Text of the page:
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Cuban Missile Crisis in Reverse?

By       Message Craig K. Comstock       (Page 1 of 1 pages)     Permalink    (# of views)   3 comments

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Whatever one thinks of Putin, it's fair to ask whether the US is on the path to risking a Cuban missile crisis in reverse. What if Ukraine invites NATO to station nuclear rockets on its territory or conduct "war games" near the Russian heartland or engage in other military activity? And didn't the very long and extensive US involvement in Vietnam start with "trainers"?[tag]

What is now the country of Ukraine was once a province of the USSR. And some parts of Ukraine are closer to Moscow than Cuba to Washington, D.C. When Khrushchev shipped nuclear rockets to Castro's island, and they were discovered by a US surveillance plane, it set off a crisis that has been called the most dangerous time in human history.

From flickr.com/photos/7940758@N07/9514771441/: Miki Yoshihito, End of the Pacific War Day
Miki Yoshihito, .End of the Pacific War Day.
(Image by MIKI Yoshihito (´・ω・))
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During the famous crisis, JFK and his "executive committee" knew that Soviet strategic rockets were emplaced in Cuba and potentially armed with nuclear warheads. What they apparently didn't know was that the Soviets had also sent tactical nuclear warheads to Cuba to combat a possible U.S. invasion of that island.

Believing that an invasion could succeed, the U.S., shortly before the crisis ended in a Soviet withdrawal, was actually considering such an attack. It is not irrelevant now to ask, what would have happened if a U.S. invasion had been attempted and met with (short range) nuclear rockets?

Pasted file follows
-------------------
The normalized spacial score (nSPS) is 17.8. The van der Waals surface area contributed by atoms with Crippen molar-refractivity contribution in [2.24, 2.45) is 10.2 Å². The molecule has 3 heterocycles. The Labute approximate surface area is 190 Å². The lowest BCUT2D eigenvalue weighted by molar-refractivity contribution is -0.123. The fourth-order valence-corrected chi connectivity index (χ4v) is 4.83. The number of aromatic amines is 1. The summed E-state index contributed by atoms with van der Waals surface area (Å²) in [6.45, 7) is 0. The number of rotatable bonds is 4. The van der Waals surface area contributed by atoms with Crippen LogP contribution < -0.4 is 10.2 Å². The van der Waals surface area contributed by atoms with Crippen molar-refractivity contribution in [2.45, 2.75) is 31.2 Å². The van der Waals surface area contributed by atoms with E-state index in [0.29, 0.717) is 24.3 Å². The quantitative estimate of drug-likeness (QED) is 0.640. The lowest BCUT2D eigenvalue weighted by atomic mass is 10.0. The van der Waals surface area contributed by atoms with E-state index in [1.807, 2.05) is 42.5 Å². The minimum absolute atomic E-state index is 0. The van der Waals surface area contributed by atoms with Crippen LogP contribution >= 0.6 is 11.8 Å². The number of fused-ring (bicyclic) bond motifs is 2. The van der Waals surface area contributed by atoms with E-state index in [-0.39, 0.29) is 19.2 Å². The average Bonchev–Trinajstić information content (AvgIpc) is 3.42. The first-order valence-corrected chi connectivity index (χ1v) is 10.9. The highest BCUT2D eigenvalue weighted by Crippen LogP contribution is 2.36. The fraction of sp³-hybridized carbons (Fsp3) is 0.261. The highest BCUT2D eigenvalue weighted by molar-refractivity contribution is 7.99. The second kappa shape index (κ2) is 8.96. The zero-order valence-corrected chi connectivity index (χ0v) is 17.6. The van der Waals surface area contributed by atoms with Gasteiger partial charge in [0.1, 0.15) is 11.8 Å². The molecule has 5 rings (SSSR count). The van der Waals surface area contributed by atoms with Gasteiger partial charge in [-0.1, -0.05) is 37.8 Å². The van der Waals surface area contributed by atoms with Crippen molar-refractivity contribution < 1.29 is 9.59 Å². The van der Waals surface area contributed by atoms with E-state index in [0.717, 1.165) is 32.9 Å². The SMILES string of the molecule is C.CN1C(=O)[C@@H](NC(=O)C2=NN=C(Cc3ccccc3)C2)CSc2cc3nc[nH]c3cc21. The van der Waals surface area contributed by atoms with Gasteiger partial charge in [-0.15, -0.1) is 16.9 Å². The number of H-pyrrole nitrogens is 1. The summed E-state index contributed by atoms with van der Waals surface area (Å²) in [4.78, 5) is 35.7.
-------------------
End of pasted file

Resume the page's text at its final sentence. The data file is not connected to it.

The White House of 1962 has been celebrated for opting for a naval "quarantine." a pledge not to invade Cuba, and a secret promise to take old-fashioned U.S. missiles out of Turkey. On the other side, Khrushchev decided not to tug on what he called the "knot of war." In the melodramatic phrase of the U.S. Secretary of State, "we're eyeball to eyeball and I think the other fellow just blinked." No problem, crisis over.

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2015 is not 1962, but the question is a necessary one: how would Russia see Western military activity across its border in Ukraine? As threatening as we regarded the Soviet strategic missiles in Cuba? You don't have to agree with the other side in order to ask how the world looks to it. As seen from Moscow, could NATO military moves in Ukraine look as threatening as the Cuban missile crisis did to us?

In his American University commencement speech in June, 1963, JFK imagined what would have happened to the U.S. if we'd been invaded by Hitler as the USSR actually was. The country would have been wrecked from the Atlantic to the outskirts of Chicago, he said, with immense loss of life and destruction of most of our industrial capacity. Whatever his shortcomings, President Kennedy had the capacity to imagine a situation as seen from elsewhere. It's true that the USSR in the early 1940s was a wartime ally against the Nazis, but when JFK spoke, that communist country was a rival, the only one that could threaten us with continental ruin.

To ask it again, in the hope that we're not blinded by war propaganda, are we risking a Cuban missile crisis in reverse? Are the US war propagandists playing a role similar to those Soviet experts to whom Khrushchev initially and unwisely listened? This time, who is suggesting restraint?

 

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Author of three recent books, Better Ways to Live: Honoring Social Inventors, Exploring New Challenges (2017); Enlarging Our Comfort Zones: A Life of Unexpected Destinations (2016); and Gift of Darkness:Growing Up[ in Occupied Amsterdam (more...)
 

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